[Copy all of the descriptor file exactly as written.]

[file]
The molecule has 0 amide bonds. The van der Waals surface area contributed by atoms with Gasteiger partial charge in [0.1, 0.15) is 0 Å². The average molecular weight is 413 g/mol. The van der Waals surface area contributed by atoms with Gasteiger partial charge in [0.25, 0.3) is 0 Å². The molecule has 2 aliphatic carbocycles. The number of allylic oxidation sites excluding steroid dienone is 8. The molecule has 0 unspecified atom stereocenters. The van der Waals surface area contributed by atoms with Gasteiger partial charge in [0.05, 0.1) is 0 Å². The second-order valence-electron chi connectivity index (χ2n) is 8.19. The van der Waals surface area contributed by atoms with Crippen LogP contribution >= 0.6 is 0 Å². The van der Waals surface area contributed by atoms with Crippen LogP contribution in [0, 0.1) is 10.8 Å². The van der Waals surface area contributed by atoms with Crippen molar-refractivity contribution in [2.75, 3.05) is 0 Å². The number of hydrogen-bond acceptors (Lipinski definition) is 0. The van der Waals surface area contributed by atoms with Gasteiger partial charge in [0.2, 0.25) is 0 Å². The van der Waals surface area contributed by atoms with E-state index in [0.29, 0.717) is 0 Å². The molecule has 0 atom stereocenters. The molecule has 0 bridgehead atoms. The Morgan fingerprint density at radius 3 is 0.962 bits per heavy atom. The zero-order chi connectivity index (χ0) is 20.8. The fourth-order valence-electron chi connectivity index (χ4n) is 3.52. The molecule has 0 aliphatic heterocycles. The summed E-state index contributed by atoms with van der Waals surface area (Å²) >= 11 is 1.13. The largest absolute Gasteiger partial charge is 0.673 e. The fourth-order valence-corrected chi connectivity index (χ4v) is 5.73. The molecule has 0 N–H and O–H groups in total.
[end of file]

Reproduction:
The molecule has 0 amide bonds. The van der Waals surface area contributed by atoms with Gasteiger partial charge in [0.1, 0.15) is 0 Å². The average molecular weight is 413 g/mol. The van der Waals surface area contributed by atoms with Gasteiger partial charge in [0.25, 0.3) is 0 Å². The molecule has 2 aliphatic carbocycles. The number of allylic oxidation sites excluding steroid dienone is 8. The molecule has 0 unspecified atom stereocenters. The van der Waals surface area contributed by atoms with Gasteiger partial charge in [0.05, 0.1) is 0 Å². The second-order valence-electron chi connectivity index (χ2n) is 8.19. The van der Waals surface area contributed by atoms with Crippen LogP contribution >= 0.6 is 0 Å². The van der Waals surface area contributed by atoms with Crippen LogP contribution in [0, 0.1) is 10.8 Å². The van der Waals surface area contributed by atoms with Crippen molar-refractivity contribution in [2.75, 3.05) is 0 Å². The number of hydrogen-bond acceptors (Lipinski definition) is 0. The van der Waals surface area contributed by atoms with Gasteiger partial charge in [0.2, 0.25) is 0 Å². The van der Waals surface area contributed by atoms with E-state index in [0.29, 0.717) is 0 Å². The molecule has 0 atom stereocenters. The molecule has 0 bridgehead atoms. The Morgan fingerprint density at radius 3 is 0.962 bits per heavy atom. The zero-order chi connectivity index (χ0) is 20.8. The fourth-order valence-electron chi connectivity index (χ4n) is 3.52. The molecule has 0 aliphatic heterocycles. The summed E-state index contributed by atoms with van der Waals surface area (Å²) >= 11 is 1.13. The largest absolute Gasteiger partial charge is 0.673 e. The fourth-order valence-corrected chi connectivity index (χ4v) is 5.73. The molecule has 0 N–H and O–H groups in total.